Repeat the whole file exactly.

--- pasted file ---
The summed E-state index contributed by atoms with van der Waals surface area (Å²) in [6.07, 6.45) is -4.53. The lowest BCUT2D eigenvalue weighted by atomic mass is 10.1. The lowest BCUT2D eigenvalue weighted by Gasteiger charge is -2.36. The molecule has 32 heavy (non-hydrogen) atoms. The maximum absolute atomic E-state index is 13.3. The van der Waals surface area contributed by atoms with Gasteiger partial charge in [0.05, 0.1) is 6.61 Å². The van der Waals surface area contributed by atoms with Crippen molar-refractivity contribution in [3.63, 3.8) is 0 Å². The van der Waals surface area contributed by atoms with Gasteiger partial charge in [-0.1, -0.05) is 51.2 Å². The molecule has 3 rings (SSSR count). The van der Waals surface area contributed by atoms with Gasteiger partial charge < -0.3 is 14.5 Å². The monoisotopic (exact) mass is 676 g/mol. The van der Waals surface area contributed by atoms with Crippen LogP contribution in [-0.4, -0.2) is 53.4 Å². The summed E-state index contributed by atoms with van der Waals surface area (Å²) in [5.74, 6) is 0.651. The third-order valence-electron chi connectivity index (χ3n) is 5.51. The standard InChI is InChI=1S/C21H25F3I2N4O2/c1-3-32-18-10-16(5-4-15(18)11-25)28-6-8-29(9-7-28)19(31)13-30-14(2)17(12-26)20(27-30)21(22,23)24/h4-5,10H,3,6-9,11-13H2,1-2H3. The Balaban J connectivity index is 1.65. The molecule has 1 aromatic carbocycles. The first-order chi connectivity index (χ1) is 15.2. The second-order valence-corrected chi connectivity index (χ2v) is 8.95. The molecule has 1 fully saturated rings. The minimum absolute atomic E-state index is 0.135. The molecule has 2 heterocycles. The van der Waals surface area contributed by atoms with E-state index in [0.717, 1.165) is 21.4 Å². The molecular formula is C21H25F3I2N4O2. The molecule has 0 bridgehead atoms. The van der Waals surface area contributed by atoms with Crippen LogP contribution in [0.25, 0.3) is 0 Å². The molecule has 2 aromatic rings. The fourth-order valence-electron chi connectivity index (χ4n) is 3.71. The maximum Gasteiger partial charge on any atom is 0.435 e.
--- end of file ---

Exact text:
The summed E-state index contributed by atoms with van der Waals surface area (Å²) in [6.07, 6.45) is -4.53. The lowest BCUT2D eigenvalue weighted by atomic mass is 10.1. The lowest BCUT2D eigenvalue weighted by Gasteiger charge is -2.36. The molecule has 32 heavy (non-hydrogen) atoms. The maximum absolute atomic E-state index is 13.3. The van der Waals surface area contributed by atoms with Gasteiger partial charge in [0.05, 0.1) is 6.61 Å². The van der Waals surface area contributed by atoms with Crippen molar-refractivity contribution in [3.63, 3.8) is 0 Å². The van der Waals surface area contributed by atoms with Gasteiger partial charge in [-0.1, -0.05) is 51.2 Å². The molecule has 3 rings (SSSR count). The van der Waals surface area contributed by atoms with Gasteiger partial charge < -0.3 is 14.5 Å². The monoisotopic (exact) mass is 676 g/mol. The van der Waals surface area contributed by atoms with Crippen LogP contribution in [-0.4, -0.2) is 53.4 Å². The summed E-state index contributed by atoms with van der Waals surface area (Å²) in [5.74, 6) is 0.651. The third-order valence-electron chi connectivity index (χ3n) is 5.51. The standard InChI is InChI=1S/C21H25F3I2N4O2/c1-3-32-18-10-16(5-4-15(18)11-25)28-6-8-29(9-7-28)19(31)13-30-14(2)17(12-26)20(27-30)21(22,23)24/h4-5,10H,3,6-9,11-13H2,1-2H3. The Balaban J connectivity index is 1.65. The molecule has 1 aromatic carbocycles. The first-order chi connectivity index (χ1) is 15.2. The second-order valence-corrected chi connectivity index (χ2v) is 8.95. The molecule has 1 fully saturated rings. The minimum absolute atomic E-state index is 0.135. The molecule has 2 heterocycles. The van der Waals surface area contributed by atoms with E-state index in [0.717, 1.165) is 21.4 Å². The molecular formula is C21H25F3I2N4O2. The molecule has 0 bridgehead atoms. The van der Waals surface area contributed by atoms with Crippen LogP contribution in [0.25, 0.3) is 0 Å². The molecule has 2 aromatic rings. The fourth-order valence-electron chi connectivity index (χ4n) is 3.71. The maximum Gasteiger partial charge on any atom is 0.435 e.